Does the British state school system offer a sound, happy education for future generations?

We now have the experience of hundreds of years of providing a structured education to our children. Millions have attended state institutions to gain a sound education in Science, Mathematics, Literature, Humanities, the Arts and so on. Therefore, in 21st Century Britain, you would kind of think we would have this education thing nailed. Professional, compassionate teachers teaching a solid curriculum to a class of attentive and well balanced children born to calm, rational parents. Yeah right!

Why do the government feel the need to test and monitor our Primary School children so much? Why can’t we let them have a little childhood carefree innocence until they are say, Eleven? Sure, we should keep an eye on their progress and give further support as needed, but do they need the pressure of test after test at their age?

A homework load such as I have seen for my Primary school aged children is ridiculous. Yes, parents should sit with their offspring to help develop skills in Literacy and Maths. But to make them sit in front of a computer night after night to open some outsourced “educational software” and work on questions that are badly written and poorly explained is frankly crazy. I am afraid that these “homework websites” seem to me to be a bit of a cop-out by the teachers. If homework must be set, teachers should do so dynamically, connected to the day’s studies to engage and connect the children’s learning.

Now we come to the Parent Teachers Association or PTA. In principle, a well-meaning and community spirited bunch of parents who want to do their bit to help raise additional funds for the school. In reality, their sole purpose seems to be to extract as much money as they can from beleaguered mums and dads, by every means possible. Cake sales, Mufti days, Summer BBQ, Quiz nights, Spring Balls, Christmas Fairs, lottery’s, are all tools used for this, helped along with a dose of guilt & peer pressure.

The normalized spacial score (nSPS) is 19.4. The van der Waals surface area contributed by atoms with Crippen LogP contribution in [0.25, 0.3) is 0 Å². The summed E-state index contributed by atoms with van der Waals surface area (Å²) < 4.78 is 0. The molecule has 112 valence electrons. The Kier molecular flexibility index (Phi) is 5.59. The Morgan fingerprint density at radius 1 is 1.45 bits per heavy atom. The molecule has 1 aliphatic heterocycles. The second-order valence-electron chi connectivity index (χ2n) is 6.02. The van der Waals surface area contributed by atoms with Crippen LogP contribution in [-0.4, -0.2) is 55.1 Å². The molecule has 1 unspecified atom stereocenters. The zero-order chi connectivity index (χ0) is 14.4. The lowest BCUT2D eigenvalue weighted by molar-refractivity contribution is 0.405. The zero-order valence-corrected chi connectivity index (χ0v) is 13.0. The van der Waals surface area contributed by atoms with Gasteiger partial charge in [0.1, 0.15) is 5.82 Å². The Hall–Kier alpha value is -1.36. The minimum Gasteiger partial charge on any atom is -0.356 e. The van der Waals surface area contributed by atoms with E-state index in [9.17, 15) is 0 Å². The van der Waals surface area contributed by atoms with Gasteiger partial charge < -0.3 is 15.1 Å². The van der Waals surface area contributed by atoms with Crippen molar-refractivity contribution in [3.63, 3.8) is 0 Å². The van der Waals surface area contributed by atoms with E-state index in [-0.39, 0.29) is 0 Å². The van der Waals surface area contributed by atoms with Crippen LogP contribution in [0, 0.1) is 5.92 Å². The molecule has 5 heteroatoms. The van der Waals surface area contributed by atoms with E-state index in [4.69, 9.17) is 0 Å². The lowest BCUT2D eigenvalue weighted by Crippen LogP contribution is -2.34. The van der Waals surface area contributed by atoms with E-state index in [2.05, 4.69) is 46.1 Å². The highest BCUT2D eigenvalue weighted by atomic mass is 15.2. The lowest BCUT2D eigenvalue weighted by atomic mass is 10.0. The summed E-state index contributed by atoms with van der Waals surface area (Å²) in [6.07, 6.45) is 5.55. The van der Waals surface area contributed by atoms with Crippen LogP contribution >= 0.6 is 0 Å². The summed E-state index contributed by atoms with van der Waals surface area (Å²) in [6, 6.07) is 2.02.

The schools demand for money is no less relentless than that of the PTA. To complement their standard curriculum, most schools set up various outside trips, or bring external presenters into the school. Despite having a state-funded operating budget and the £1,000s a year from the PTA, parents are always expected to stump up the cash for every one of these activities. And I love it how the request always states “we would ask for voluntary contribution of £xx per child, however without sufficient contributions the activities will have to be cancelled.” Cancelled, ah OK, so it’s not voluntary then is it! Sure, when I was a boy my parents had to pay for a week’s residential to Torquay (we couldn’t afford the Italy ski trip), but nowadays schools ask for £2 so your kids can go to school out of uniform, £25 to take them to some 2nd rate dusty old museum, or £3.50 for some random mime artist to come and prance about the stage in the school hall!

It seems that some parents live in an alternate dimension to me. If they are not busy forming cliques at the school gate, they are gossiping about “normal parents” who don’t buy Jessica a new saxophone every month; or send Charley to Tennis, Rugby, and Swimming lessons every night (when he isn’t perfectly doing his homework); or don’t turn in their SUV at drop-off in the unofficial uniform of knee length boots, skinny jeans, dyed blonde hair and sunglasses, clutching an iPhone 7 and a skinny latte from Costa’s. It’s usually these parents whose child can do no wrong, “Oh no, little Jacob couldn’t possibly have started the fight.”

And when these little spoilt ones are seen to start a fight, what happens? Their name (or more usually that of an innocent scapegoat) goes on the “black cloud”, or they miss out on play-time. Hardly punishment of the century is it. The teachers must walk the fine line between disciplining a child, but not getting his or her parents on a rampage for “upsetting poor little Max.”

A thankless task, and when added to 30 kids per class, piles of administration, testing, homework marking, food allergies, numerous children’s “conditions”, parents in denial and poor salaries, it’s no wonder that many Teachers are ill-equipped to do the job of teaching, as effectively as they could.

In my day, teachers were respected, but I don’t think this is always the case now. We should pay them more, and let them focus on their core competency – Teaching – and not administration.

There is a bit of “The Grumpy One” in all of us. I hope to help you get in touch with yours!



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